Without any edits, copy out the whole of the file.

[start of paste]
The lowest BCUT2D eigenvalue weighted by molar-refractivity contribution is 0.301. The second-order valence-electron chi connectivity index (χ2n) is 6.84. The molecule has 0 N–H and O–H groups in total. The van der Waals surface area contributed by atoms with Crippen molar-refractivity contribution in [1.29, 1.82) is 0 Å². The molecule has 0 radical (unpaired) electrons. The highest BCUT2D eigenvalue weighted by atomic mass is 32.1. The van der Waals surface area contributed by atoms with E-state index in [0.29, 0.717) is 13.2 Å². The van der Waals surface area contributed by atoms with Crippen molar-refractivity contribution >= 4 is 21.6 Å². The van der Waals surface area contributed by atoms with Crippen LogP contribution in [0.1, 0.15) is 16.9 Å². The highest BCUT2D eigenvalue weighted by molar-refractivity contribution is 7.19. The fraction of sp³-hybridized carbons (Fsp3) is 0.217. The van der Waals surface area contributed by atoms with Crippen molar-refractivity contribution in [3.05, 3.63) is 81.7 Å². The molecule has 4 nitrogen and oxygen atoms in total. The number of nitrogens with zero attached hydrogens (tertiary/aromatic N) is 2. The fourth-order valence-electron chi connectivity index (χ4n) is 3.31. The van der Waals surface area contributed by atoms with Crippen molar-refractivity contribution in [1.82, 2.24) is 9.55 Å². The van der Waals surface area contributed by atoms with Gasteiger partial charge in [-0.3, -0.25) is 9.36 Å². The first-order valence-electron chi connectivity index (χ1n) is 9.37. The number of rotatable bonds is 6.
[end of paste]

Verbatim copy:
The lowest BCUT2D eigenvalue weighted by molar-refractivity contribution is 0.301. The second-order valence-electron chi connectivity index (χ2n) is 6.84. The molecule has 0 N–H and O–H groups in total. The van der Waals surface area contributed by atoms with Crippen molar-refractivity contribution in [1.29, 1.82) is 0 Å². The molecule has 0 radical (unpaired) electrons. The highest BCUT2D eigenvalue weighted by atomic mass is 32.1. The van der Waals surface area contributed by atoms with E-state index in [0.29, 0.717) is 13.2 Å². The van der Waals surface area contributed by atoms with Crippen molar-refractivity contribution >= 4 is 21.6 Å². The van der Waals surface area contributed by atoms with Crippen LogP contribution in [0.1, 0.15) is 16.9 Å². The highest BCUT2D eigenvalue weighted by molar-refractivity contribution is 7.19. The fraction of sp³-hybridized carbons (Fsp3) is 0.217. The van der Waals surface area contributed by atoms with Crippen molar-refractivity contribution in [3.05, 3.63) is 81.7 Å². The molecule has 4 nitrogen and oxygen atoms in total. The number of nitrogens with zero attached hydrogens (tertiary/aromatic N) is 2. The fourth-order valence-electron chi connectivity index (χ4n) is 3.31. The van der Waals surface area contributed by atoms with Crippen molar-refractivity contribution in [1.82, 2.24) is 9.55 Å². The van der Waals surface area contributed by atoms with Gasteiger partial charge in [-0.3, -0.25) is 9.36 Å². The first-order valence-electron chi connectivity index (χ1n) is 9.37. The number of rotatable bonds is 6.